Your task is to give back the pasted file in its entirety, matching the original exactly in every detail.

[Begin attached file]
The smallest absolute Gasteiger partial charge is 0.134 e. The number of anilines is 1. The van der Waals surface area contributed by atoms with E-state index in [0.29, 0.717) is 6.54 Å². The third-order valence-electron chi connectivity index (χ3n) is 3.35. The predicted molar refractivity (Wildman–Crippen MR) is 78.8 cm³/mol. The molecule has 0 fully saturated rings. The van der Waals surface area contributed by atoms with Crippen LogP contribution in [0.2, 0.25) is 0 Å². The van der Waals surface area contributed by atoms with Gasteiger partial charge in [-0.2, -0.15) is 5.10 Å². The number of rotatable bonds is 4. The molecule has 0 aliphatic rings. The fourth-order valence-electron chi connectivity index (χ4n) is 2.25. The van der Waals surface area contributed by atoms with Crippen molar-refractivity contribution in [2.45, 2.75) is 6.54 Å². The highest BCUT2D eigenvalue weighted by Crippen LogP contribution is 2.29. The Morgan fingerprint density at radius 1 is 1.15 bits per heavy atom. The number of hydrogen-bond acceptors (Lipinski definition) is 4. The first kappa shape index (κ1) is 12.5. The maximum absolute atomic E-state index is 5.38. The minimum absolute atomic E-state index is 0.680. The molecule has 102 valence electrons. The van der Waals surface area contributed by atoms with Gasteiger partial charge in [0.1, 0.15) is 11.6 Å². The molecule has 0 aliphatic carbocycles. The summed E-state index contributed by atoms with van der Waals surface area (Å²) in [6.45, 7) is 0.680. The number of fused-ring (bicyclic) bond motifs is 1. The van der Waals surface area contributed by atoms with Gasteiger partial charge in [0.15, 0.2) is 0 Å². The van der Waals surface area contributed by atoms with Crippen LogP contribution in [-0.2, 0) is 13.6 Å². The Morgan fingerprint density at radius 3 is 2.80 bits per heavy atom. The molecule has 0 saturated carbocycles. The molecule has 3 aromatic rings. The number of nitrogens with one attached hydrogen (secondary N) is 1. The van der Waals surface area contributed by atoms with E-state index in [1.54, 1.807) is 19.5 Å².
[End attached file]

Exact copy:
The smallest absolute Gasteiger partial charge is 0.134 e. The number of anilines is 1. The van der Waals surface area contributed by atoms with E-state index in [0.29, 0.717) is 6.54 Å². The third-order valence-electron chi connectivity index (χ3n) is 3.35. The predicted molar refractivity (Wildman–Crippen MR) is 78.8 cm³/mol. The molecule has 0 fully saturated rings. The van der Waals surface area contributed by atoms with Crippen LogP contribution in [0.2, 0.25) is 0 Å². The van der Waals surface area contributed by atoms with Gasteiger partial charge in [-0.2, -0.15) is 5.10 Å². The number of rotatable bonds is 4. The molecule has 0 aliphatic rings. The fourth-order valence-electron chi connectivity index (χ4n) is 2.25. The van der Waals surface area contributed by atoms with Crippen molar-refractivity contribution in [2.45, 2.75) is 6.54 Å². The highest BCUT2D eigenvalue weighted by Crippen LogP contribution is 2.29. The Morgan fingerprint density at radius 1 is 1.15 bits per heavy atom. The number of hydrogen-bond acceptors (Lipinski definition) is 4. The first kappa shape index (κ1) is 12.5. The maximum absolute atomic E-state index is 5.38. The minimum absolute atomic E-state index is 0.680. The molecule has 102 valence electrons. The van der Waals surface area contributed by atoms with Gasteiger partial charge in [0.1, 0.15) is 11.6 Å². The molecule has 0 aliphatic carbocycles. The summed E-state index contributed by atoms with van der Waals surface area (Å²) in [6.45, 7) is 0.680. The number of fused-ring (bicyclic) bond motifs is 1. The van der Waals surface area contributed by atoms with Gasteiger partial charge in [0.15, 0.2) is 0 Å². The van der Waals surface area contributed by atoms with Crippen LogP contribution in [-0.2, 0) is 13.6 Å². The Morgan fingerprint density at radius 3 is 2.80 bits per heavy atom. The molecule has 0 saturated carbocycles. The molecule has 3 aromatic rings. The number of nitrogens with one attached hydrogen (secondary N) is 1. The van der Waals surface area contributed by atoms with E-state index in [1.54, 1.807) is 19.5 Å².